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Internet Explorer 6 Hacks And Holes Exposed


Apparently Microsoft were in a little bit of a rush to get Internet Explorer 6 out the door, and forgot to take that extra bit of time to debug and test it for security cracks and holes. In this article Mitchell talks about the latest security holes found in IE6. He shows you how to test your system for vulnerabilities and also provides links to the relevant patches and more information on the holes.

Author Info:
By: Mitchell Harper
Rating: 5 stars5 stars5 stars5 stars5 stars / 20
February 14, 2002
TABLE OF CONTENTS:
  1. · Internet Explorer 6 Hacks And Holes Exposed
  2. · Mmmmm... gimme cookie!
  3. · Site Impersonation: Mixed Identities
  4. · Direct file access
  5. · Conclusion

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Internet Explorer 6 Hacks And Holes Exposed
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In today's world you're not even safe when you’re crossing the street at 2PM on a weekday. You can't look at someone the wrong way, you can't accidentally stumble into someone, and in some countries you can't even speak your mind: if you do, the consequences are deadly. It's no different on the Internet.

For the average home user running Windows 9x, ME, 2000, or XP, it's nearly impossible to keep up with the constant bug fixes for all of your applications. Obviously, the safest way to run your computer would be to never connect to the Internet at all, but what kind of a boring life would that be?

Over the last couple of days I've spent many an hour scouring the 'net for patches, bug fixes, and updates for my Windows 2000 web server running IIS 5, because that's where I'd be most vulnerable, right? Well apparently not. I was reading a new post the other day that linked to this site. What I found on that site shocked me.

Apparently Microsoft were in a little bit of a rush to get Internet Explorer 6 out the door and forgot to take that extra bit of time to debug and test it for security cracks and holes... naughty naughty.

If you're wondering how the heck a browser can be hacked, then please allow me to explain. Firstly, Microsoft's implementation of client side JScript (Microsofts version of JavaScript) exposes some simple security flaws that allow us to use common JScript functions such as document.open and document.write to spoof another site, steal cookies, and more worryingly physically read existing files on a users machine... all through one or two lines of code.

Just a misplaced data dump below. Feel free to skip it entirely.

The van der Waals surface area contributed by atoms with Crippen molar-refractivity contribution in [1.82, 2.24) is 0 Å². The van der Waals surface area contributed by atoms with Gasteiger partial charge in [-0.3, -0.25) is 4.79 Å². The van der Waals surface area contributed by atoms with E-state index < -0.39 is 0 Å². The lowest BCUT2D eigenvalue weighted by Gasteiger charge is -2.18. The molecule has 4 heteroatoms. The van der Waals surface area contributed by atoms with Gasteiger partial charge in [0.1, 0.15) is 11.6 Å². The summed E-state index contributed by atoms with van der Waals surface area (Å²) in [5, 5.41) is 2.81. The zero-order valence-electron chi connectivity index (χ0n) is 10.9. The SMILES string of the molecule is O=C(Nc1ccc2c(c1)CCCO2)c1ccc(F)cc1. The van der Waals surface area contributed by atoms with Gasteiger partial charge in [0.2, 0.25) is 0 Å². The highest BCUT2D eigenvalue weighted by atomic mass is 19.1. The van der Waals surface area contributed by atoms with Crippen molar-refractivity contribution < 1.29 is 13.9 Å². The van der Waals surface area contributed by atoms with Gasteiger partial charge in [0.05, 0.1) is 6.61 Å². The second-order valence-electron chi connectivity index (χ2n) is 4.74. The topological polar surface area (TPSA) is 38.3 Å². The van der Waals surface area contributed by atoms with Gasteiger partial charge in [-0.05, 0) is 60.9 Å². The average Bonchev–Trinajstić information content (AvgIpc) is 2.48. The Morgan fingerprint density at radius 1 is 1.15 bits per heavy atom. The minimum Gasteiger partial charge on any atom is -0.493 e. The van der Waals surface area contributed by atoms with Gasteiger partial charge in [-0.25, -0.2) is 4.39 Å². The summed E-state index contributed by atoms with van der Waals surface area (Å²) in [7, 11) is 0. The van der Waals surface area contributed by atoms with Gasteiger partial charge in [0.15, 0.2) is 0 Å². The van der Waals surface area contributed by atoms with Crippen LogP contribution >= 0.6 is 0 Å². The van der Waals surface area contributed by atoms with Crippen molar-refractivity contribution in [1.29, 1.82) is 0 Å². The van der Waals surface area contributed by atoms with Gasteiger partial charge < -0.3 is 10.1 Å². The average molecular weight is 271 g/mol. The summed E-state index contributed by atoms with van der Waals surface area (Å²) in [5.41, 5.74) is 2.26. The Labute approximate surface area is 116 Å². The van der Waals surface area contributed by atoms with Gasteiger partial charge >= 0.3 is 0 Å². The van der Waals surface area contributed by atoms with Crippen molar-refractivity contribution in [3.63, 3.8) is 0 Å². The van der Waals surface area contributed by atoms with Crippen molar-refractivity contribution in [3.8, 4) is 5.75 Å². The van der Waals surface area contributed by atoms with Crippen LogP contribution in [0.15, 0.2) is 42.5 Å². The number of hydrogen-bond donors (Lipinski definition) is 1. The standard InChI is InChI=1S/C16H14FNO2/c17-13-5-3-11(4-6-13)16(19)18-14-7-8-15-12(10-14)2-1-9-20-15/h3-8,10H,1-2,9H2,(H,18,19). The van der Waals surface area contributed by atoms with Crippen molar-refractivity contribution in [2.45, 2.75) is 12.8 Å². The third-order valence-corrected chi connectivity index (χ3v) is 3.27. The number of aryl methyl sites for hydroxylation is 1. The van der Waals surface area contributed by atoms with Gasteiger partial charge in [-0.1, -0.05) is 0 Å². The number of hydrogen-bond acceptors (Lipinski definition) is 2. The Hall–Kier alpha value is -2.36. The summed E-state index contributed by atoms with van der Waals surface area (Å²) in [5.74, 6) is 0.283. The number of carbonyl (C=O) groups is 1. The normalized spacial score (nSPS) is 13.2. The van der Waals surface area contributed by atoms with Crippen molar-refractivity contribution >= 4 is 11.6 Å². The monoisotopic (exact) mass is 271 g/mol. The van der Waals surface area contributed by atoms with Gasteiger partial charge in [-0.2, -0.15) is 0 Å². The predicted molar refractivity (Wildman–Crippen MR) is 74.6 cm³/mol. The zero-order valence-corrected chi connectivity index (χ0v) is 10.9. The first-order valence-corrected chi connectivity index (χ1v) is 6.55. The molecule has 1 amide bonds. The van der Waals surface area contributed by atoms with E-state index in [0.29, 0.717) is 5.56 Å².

Unfortunately, if you're using the standard version of Internet Explorer 6 then you're not safe. I've tested some code snippets with both IE6 version 6.0.2479.0006 and version 6.0.2600.0000 and both were prone to the flaws. Think of the consequences of someone being able to manipulate your local files from a remote location.

I guess this bring up the question "Is IE6 really worth it?". Considering that there are several other browsers available for free (such as Netscape 6 and Opera 5, both of which do a great job of rendering pages closely to the W3C standards), is it worth sacrificing the integrity and security of your system just to get a couple of Internet Explorer 6 options such as smart tags? /me thinks not.

Being a seasoned JavaScript programmer myself, I was curious as to how these holes could be exploited. If you visit osioniusx.com/ then you'll see a complete list of coding examples and methods used to exploit these holes. Their examples and info are great, but I wanted to actually create a couple of HTML pages to show you just how severe the holes are.

This article was not designed to encourage hacking or anything of that nature. I wrote this article because I feel that the general public have a right to know whether or not certain actions they take might compromise their data or the security of their personal computers.

By continuing to read this article you are acknowledging that if any of the code samples described in this article compromise the security of your system in any way, then the only person who can be held responsible is you.
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